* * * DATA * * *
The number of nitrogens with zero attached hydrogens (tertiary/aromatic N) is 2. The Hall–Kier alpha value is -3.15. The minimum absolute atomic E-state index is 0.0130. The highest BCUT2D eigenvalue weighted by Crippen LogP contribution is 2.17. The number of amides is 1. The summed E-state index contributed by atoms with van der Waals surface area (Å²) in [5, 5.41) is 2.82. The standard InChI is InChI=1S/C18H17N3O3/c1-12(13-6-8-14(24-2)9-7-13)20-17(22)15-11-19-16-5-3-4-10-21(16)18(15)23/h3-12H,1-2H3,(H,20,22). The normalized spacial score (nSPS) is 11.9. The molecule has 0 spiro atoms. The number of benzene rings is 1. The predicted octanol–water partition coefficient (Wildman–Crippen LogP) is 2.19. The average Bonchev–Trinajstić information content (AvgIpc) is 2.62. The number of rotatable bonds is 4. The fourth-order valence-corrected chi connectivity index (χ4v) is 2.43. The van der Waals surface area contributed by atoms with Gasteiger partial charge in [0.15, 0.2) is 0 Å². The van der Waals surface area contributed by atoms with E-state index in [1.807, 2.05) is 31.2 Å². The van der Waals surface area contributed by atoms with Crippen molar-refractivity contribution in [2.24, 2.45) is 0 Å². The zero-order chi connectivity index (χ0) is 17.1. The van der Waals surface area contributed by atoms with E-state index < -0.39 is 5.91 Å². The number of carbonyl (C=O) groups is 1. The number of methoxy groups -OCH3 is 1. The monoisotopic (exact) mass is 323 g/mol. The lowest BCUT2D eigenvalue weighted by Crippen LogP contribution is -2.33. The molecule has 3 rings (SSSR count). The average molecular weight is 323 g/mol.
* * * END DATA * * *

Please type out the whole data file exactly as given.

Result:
The number of nitrogens with zero attached hydrogens (tertiary/aromatic N) is 2. The Hall–Kier alpha value is -3.15. The minimum absolute atomic E-state index is 0.0130. The highest BCUT2D eigenvalue weighted by Crippen LogP contribution is 2.17. The number of amides is 1. The summed E-state index contributed by atoms with van der Waals surface area (Å²) in [5, 5.41) is 2.82. The standard InChI is InChI=1S/C18H17N3O3/c1-12(13-6-8-14(24-2)9-7-13)20-17(22)15-11-19-16-5-3-4-10-21(16)18(15)23/h3-12H,1-2H3,(H,20,22). The normalized spacial score (nSPS) is 11.9. The molecule has 0 spiro atoms. The number of benzene rings is 1. The predicted octanol–water partition coefficient (Wildman–Crippen LogP) is 2.19. The average Bonchev–Trinajstić information content (AvgIpc) is 2.62. The number of rotatable bonds is 4. The fourth-order valence-corrected chi connectivity index (χ4v) is 2.43. The van der Waals surface area contributed by atoms with Gasteiger partial charge in [0.15, 0.2) is 0 Å². The van der Waals surface area contributed by atoms with E-state index in [1.807, 2.05) is 31.2 Å². The van der Waals surface area contributed by atoms with Crippen molar-refractivity contribution in [2.24, 2.45) is 0 Å². The zero-order chi connectivity index (χ0) is 17.1. The van der Waals surface area contributed by atoms with E-state index < -0.39 is 5.91 Å². The number of carbonyl (C=O) groups is 1. The number of methoxy groups -OCH3 is 1. The monoisotopic (exact) mass is 323 g/mol. The lowest BCUT2D eigenvalue weighted by Crippen LogP contribution is -2.33. The molecule has 3 rings (SSSR count). The average molecular weight is 323 g/mol.